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Monday , July , 15 2024
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JonahThree-year-old Jonah likes Rescue Heroes and puzzles, but he isn’t quite sure about his new glasses. Jonah is one of the many children the Sight & Hearing Association (SHA) finds every year who need glasses. Jonah was screened at New Hope Pre-Kindergarten, where screeners from SHA found his vision to be 20/40 in his left eye and 20/50 in his right, with a tendency to deviate. Within one month after screening Jonah, he had visited a pediatric ophthalmologist and was wearing glasses. “Obviously, if there was a problem, I wanted to get it checked out right away,” explained Jonah’s mom. “It made sense to move to the next step to rule anything out.”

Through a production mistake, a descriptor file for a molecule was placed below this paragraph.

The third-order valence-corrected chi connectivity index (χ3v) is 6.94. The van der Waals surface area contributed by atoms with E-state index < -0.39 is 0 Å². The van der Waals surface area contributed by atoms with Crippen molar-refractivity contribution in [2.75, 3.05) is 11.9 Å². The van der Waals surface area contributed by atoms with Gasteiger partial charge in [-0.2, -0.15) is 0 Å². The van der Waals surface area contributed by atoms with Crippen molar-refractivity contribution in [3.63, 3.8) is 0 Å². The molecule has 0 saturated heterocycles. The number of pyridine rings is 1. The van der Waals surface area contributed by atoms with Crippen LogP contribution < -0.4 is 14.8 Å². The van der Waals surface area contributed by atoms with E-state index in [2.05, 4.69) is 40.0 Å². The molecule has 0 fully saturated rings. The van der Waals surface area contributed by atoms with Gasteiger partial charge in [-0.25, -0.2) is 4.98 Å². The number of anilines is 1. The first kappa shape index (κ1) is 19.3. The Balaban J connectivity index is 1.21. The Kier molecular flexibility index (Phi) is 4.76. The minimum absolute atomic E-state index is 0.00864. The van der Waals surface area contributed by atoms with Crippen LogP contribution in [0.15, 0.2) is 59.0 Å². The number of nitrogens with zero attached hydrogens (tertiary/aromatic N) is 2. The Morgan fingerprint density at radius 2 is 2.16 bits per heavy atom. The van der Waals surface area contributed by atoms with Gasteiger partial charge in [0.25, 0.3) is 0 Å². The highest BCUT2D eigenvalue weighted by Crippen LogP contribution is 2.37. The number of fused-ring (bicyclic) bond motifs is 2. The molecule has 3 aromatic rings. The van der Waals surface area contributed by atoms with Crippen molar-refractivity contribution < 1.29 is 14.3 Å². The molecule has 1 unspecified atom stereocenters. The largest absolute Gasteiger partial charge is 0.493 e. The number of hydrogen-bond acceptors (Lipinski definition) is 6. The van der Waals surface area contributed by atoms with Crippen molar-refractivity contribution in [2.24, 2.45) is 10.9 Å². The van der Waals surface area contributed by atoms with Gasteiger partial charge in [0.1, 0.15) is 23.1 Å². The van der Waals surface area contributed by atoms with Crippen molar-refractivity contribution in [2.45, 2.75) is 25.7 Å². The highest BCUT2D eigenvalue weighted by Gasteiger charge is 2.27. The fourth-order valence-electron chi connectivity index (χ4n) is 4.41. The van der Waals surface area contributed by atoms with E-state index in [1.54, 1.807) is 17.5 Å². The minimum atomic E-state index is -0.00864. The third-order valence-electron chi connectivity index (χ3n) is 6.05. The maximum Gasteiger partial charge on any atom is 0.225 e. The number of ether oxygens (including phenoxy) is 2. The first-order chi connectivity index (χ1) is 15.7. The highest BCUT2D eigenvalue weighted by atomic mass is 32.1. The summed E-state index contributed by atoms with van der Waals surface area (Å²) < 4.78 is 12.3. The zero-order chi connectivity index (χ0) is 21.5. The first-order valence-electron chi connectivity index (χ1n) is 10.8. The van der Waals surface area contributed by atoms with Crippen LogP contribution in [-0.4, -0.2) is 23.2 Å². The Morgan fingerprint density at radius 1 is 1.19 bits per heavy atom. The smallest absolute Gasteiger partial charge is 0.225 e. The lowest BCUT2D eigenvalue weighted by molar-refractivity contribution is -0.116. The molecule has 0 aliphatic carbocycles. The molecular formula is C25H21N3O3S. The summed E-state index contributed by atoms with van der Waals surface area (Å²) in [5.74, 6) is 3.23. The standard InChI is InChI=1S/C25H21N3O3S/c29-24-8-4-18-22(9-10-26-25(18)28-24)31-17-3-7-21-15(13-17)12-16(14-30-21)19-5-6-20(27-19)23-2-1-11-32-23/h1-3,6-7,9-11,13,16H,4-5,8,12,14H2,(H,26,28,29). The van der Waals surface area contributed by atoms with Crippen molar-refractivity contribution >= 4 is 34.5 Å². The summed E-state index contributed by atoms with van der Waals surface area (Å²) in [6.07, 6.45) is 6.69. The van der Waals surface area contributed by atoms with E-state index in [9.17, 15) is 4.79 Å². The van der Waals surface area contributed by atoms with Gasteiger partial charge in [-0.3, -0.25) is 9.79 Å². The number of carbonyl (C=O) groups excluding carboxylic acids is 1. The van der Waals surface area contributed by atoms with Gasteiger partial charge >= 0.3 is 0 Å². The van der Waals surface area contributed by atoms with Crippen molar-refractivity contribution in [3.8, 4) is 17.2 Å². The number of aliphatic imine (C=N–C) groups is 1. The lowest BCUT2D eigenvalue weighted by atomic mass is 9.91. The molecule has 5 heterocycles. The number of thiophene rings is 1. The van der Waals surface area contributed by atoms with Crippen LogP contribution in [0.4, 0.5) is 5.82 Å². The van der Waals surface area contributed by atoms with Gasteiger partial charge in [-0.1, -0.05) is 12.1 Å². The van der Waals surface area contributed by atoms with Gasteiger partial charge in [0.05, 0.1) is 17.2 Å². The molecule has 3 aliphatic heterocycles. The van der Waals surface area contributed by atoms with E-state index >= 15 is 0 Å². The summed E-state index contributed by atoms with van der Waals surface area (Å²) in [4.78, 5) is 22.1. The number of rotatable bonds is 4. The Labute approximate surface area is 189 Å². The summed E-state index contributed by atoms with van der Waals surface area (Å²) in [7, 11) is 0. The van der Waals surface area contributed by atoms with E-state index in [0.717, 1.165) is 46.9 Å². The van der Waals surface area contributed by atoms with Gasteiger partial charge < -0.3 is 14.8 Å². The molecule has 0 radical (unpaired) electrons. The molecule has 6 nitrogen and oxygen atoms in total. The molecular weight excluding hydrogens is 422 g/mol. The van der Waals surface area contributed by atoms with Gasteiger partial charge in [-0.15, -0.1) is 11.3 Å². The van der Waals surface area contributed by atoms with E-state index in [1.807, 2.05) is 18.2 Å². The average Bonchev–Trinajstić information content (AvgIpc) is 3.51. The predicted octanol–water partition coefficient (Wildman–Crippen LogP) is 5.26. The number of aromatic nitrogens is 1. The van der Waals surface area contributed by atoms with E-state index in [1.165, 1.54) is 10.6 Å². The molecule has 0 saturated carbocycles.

Dr. Parvataneni, a pediatric ophthalmologist at Northwest Eye Clinic, confirmed the screening results. Jonah is farsighted (meaning he doesn’t see clearly up close) with a slight movement (misalignment) between the two eyes. The glasses will work to correct the muscle imbalance. Jonah’s mom is a high-school counselor and working in the education field heightens her awareness of the importance of vision and hearing to learning. “Vision and hearing are imperative to learning. You need to remove any barrier [whether it’s a vision problem or something else] that would make learning more challenging. It was difficult initially to hear the results of the screening,” because the problem wasn’t something she or her husband could see. “We didn’t suspect any problems,” she said. “But that’s what preventative screening is all about; it is so much easier to rectify the problem before it’s a bigger, more noticeable problem.”